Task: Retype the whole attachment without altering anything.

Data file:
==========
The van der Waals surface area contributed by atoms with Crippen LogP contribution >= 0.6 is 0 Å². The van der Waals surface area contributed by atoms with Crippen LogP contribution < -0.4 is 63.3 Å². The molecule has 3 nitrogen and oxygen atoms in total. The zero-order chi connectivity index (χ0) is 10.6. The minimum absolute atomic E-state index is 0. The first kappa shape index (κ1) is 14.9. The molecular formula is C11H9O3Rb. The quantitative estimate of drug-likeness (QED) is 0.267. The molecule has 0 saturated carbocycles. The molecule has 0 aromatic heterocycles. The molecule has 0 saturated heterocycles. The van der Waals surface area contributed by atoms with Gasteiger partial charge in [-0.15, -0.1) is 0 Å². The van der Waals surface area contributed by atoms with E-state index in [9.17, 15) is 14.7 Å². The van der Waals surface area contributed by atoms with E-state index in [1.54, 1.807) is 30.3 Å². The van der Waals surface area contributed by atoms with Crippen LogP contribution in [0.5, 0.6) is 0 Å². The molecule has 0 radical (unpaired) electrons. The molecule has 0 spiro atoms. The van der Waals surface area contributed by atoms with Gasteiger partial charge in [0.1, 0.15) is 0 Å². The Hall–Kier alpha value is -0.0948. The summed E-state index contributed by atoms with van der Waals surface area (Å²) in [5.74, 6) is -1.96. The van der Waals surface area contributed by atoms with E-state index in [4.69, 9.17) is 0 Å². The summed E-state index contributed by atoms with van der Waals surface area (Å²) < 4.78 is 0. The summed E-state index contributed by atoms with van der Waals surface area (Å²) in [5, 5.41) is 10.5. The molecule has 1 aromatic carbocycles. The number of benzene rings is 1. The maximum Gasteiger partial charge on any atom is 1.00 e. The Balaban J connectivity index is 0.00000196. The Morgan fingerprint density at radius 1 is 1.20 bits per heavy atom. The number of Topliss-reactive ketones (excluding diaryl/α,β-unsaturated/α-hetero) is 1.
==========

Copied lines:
The van der Waals surface area contributed by atoms with Crippen LogP contribution >= 0.6 is 0 Å². The van der Waals surface area contributed by atoms with Crippen LogP contribution < -0.4 is 63.3 Å². The molecule has 3 nitrogen and oxygen atoms in total. The zero-order chi connectivity index (χ0) is 10.6. The minimum absolute atomic E-state index is 0. The first kappa shape index (κ1) is 14.9. The molecular formula is C11H9O3Rb. The quantitative estimate of drug-likeness (QED) is 0.267. The molecule has 0 saturated carbocycles. The molecule has 0 aromatic heterocycles. The molecule has 0 saturated heterocycles. The van der Waals surface area contributed by atoms with Gasteiger partial charge in [-0.15, -0.1) is 0 Å². The van der Waals surface area contributed by atoms with E-state index in [9.17, 15) is 14.7 Å². The van der Waals surface area contributed by atoms with E-state index in [1.54, 1.807) is 30.3 Å². The van der Waals surface area contributed by atoms with Crippen LogP contribution in [0.5, 0.6) is 0 Å². The molecule has 0 radical (unpaired) electrons. The molecule has 0 spiro atoms. The van der Waals surface area contributed by atoms with Gasteiger partial charge in [0.1, 0.15) is 0 Å². The Hall–Kier alpha value is -0.0948. The summed E-state index contributed by atoms with van der Waals surface area (Å²) in [5.74, 6) is -1.96. The van der Waals surface area contributed by atoms with E-state index in [4.69, 9.17) is 0 Å². The summed E-state index contributed by atoms with van der Waals surface area (Å²) < 4.78 is 0. The summed E-state index contributed by atoms with van der Waals surface area (Å²) in [5, 5.41) is 10.5. The molecule has 1 aromatic carbocycles. The number of benzene rings is 1. The maximum Gasteiger partial charge on any atom is 1.00 e. The Balaban J connectivity index is 0.00000196. The Morgan fingerprint density at radius 1 is 1.20 bits per heavy atom. The number of Topliss-reactive ketones (excluding diaryl/α,β-unsaturated/α-hetero) is 1.